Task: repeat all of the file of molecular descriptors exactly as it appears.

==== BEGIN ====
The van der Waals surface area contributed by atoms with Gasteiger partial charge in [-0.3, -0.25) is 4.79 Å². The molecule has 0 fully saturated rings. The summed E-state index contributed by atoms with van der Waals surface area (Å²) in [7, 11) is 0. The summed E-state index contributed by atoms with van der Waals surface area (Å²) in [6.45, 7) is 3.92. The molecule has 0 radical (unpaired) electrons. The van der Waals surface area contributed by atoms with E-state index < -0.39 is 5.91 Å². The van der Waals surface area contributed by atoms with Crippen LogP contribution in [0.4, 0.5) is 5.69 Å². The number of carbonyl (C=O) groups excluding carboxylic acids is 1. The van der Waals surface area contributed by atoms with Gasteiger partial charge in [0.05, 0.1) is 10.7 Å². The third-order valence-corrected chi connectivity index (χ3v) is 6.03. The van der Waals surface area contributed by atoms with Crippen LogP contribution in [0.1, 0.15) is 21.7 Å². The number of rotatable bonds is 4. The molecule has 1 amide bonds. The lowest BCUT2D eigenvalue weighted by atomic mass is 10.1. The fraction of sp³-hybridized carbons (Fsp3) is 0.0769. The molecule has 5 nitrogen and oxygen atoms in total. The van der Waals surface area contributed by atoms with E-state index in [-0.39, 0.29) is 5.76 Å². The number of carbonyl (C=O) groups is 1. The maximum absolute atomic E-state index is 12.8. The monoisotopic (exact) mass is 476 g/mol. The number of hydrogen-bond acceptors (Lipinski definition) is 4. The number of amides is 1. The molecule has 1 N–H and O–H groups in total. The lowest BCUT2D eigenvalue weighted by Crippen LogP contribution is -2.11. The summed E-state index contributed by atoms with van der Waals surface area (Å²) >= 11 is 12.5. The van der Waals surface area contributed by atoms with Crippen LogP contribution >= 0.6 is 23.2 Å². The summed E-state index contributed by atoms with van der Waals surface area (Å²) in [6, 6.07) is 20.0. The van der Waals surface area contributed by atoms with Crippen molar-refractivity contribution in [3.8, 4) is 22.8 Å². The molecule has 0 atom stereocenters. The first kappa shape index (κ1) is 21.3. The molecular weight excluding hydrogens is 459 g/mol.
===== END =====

The van der Waals surface area contributed by atoms with Gasteiger partial charge in [-0.3, -0.25) is 4.79 Å². The molecule has 0 fully saturated rings. The summed E-state index contributed by atoms with van der Waals surface area (Å²) in [7, 11) is 0. The summed E-state index contributed by atoms with van der Waals surface area (Å²) in [6.45, 7) is 3.92. The molecule has 0 radical (unpaired) electrons. The van der Waals surface area contributed by atoms with E-state index < -0.39 is 5.91 Å². The van der Waals surface area contributed by atoms with Crippen LogP contribution in [0.4, 0.5) is 5.69 Å². The number of carbonyl (C=O) groups excluding carboxylic acids is 1. The van der Waals surface area contributed by atoms with Gasteiger partial charge in [0.05, 0.1) is 10.7 Å². The third-order valence-corrected chi connectivity index (χ3v) is 6.03. The van der Waals surface area contributed by atoms with Crippen LogP contribution in [0.1, 0.15) is 21.7 Å². The number of rotatable bonds is 4. The molecule has 1 amide bonds. The lowest BCUT2D eigenvalue weighted by atomic mass is 10.1. The fraction of sp³-hybridized carbons (Fsp3) is 0.0769. The molecule has 5 nitrogen and oxygen atoms in total. The van der Waals surface area contributed by atoms with E-state index in [-0.39, 0.29) is 5.76 Å². The number of carbonyl (C=O) groups is 1. The maximum absolute atomic E-state index is 12.8. The monoisotopic (exact) mass is 476 g/mol. The number of hydrogen-bond acceptors (Lipinski definition) is 4. The number of amides is 1. The molecule has 1 N–H and O–H groups in total. The lowest BCUT2D eigenvalue weighted by Crippen LogP contribution is -2.11. The summed E-state index contributed by atoms with van der Waals surface area (Å²) >= 11 is 12.5. The van der Waals surface area contributed by atoms with Crippen LogP contribution >= 0.6 is 23.2 Å². The summed E-state index contributed by atoms with van der Waals surface area (Å²) in [6, 6.07) is 20.0. The van der Waals surface area contributed by atoms with Crippen molar-refractivity contribution in [3.8, 4) is 22.8 Å². The molecule has 0 atom stereocenters. The first kappa shape index (κ1) is 21.3. The molecular weight excluding hydrogens is 459 g/mol.